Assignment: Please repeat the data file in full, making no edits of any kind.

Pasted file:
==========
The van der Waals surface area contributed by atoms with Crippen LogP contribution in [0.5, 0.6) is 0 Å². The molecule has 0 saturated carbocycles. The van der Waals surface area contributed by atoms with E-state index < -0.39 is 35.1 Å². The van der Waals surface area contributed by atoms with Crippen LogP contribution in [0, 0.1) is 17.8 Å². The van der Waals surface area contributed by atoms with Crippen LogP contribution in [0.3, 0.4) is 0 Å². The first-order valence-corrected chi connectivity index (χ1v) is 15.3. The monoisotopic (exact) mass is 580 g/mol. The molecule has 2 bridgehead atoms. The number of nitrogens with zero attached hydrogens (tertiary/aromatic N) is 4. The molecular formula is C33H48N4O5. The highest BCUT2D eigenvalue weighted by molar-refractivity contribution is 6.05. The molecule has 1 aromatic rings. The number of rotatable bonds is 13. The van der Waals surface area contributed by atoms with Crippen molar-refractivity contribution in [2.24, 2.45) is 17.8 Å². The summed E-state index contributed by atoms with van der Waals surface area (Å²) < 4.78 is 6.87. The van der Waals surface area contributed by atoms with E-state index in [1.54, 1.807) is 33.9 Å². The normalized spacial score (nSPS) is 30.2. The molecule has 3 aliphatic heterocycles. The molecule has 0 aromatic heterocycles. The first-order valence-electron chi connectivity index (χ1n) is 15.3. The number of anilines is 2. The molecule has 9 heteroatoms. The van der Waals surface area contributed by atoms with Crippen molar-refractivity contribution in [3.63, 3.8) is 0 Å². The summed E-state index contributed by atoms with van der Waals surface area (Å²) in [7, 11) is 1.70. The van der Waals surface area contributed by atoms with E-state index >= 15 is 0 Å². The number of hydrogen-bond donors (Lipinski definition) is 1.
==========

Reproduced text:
The van der Waals surface area contributed by atoms with Crippen LogP contribution in [0.5, 0.6) is 0 Å². The molecule has 0 saturated carbocycles. The van der Waals surface area contributed by atoms with E-state index < -0.39 is 35.1 Å². The van der Waals surface area contributed by atoms with Crippen LogP contribution in [0, 0.1) is 17.8 Å². The van der Waals surface area contributed by atoms with Crippen LogP contribution in [0.3, 0.4) is 0 Å². The first-order valence-corrected chi connectivity index (χ1v) is 15.3. The monoisotopic (exact) mass is 580 g/mol. The molecule has 2 bridgehead atoms. The number of nitrogens with zero attached hydrogens (tertiary/aromatic N) is 4. The molecular formula is C33H48N4O5. The highest BCUT2D eigenvalue weighted by molar-refractivity contribution is 6.05. The molecule has 1 aromatic rings. The number of rotatable bonds is 13. The van der Waals surface area contributed by atoms with Crippen molar-refractivity contribution in [2.24, 2.45) is 17.8 Å². The summed E-state index contributed by atoms with van der Waals surface area (Å²) < 4.78 is 6.87. The van der Waals surface area contributed by atoms with E-state index in [1.54, 1.807) is 33.9 Å². The normalized spacial score (nSPS) is 30.2. The molecule has 3 aliphatic heterocycles. The molecule has 0 aromatic heterocycles. The first-order valence-electron chi connectivity index (χ1n) is 15.3. The number of anilines is 2. The molecule has 9 heteroatoms. The van der Waals surface area contributed by atoms with Crippen molar-refractivity contribution in [3.63, 3.8) is 0 Å². The summed E-state index contributed by atoms with van der Waals surface area (Å²) in [7, 11) is 1.70. The van der Waals surface area contributed by atoms with E-state index >= 15 is 0 Å². The number of hydrogen-bond donors (Lipinski definition) is 1.